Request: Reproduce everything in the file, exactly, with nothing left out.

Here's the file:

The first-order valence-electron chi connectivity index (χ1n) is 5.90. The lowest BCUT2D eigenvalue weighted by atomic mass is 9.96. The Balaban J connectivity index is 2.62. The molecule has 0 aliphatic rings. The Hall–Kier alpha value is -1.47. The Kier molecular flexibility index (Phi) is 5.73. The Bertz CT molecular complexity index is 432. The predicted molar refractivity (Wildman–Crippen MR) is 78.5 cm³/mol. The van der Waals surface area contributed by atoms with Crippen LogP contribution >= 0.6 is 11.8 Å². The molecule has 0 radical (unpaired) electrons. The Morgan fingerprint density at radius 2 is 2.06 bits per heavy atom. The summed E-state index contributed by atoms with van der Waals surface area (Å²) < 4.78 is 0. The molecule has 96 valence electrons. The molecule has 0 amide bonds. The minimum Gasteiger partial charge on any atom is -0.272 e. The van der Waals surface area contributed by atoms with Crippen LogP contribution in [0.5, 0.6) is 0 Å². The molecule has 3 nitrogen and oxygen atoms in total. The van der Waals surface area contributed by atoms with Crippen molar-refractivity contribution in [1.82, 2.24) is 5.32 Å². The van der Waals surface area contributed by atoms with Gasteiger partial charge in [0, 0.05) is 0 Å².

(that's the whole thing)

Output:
The first-order valence-electron chi connectivity index (χ1n) is 5.90. The lowest BCUT2D eigenvalue weighted by atomic mass is 9.96. The Balaban J connectivity index is 2.62. The molecule has 0 aliphatic rings. The Hall–Kier alpha value is -1.47. The Kier molecular flexibility index (Phi) is 5.73. The Bertz CT molecular complexity index is 432. The predicted molar refractivity (Wildman–Crippen MR) is 78.5 cm³/mol. The van der Waals surface area contributed by atoms with Crippen LogP contribution >= 0.6 is 11.8 Å². The molecule has 0 radical (unpaired) electrons. The Morgan fingerprint density at radius 2 is 2.06 bits per heavy atom. The summed E-state index contributed by atoms with van der Waals surface area (Å²) < 4.78 is 0. The molecule has 96 valence electrons. The molecule has 0 amide bonds. The minimum Gasteiger partial charge on any atom is -0.272 e. The van der Waals surface area contributed by atoms with Crippen LogP contribution in [0.5, 0.6) is 0 Å². The molecule has 3 nitrogen and oxygen atoms in total. The van der Waals surface area contributed by atoms with Crippen molar-refractivity contribution in [1.82, 2.24) is 5.32 Å². The van der Waals surface area contributed by atoms with Gasteiger partial charge in [0, 0.05) is 0 Å².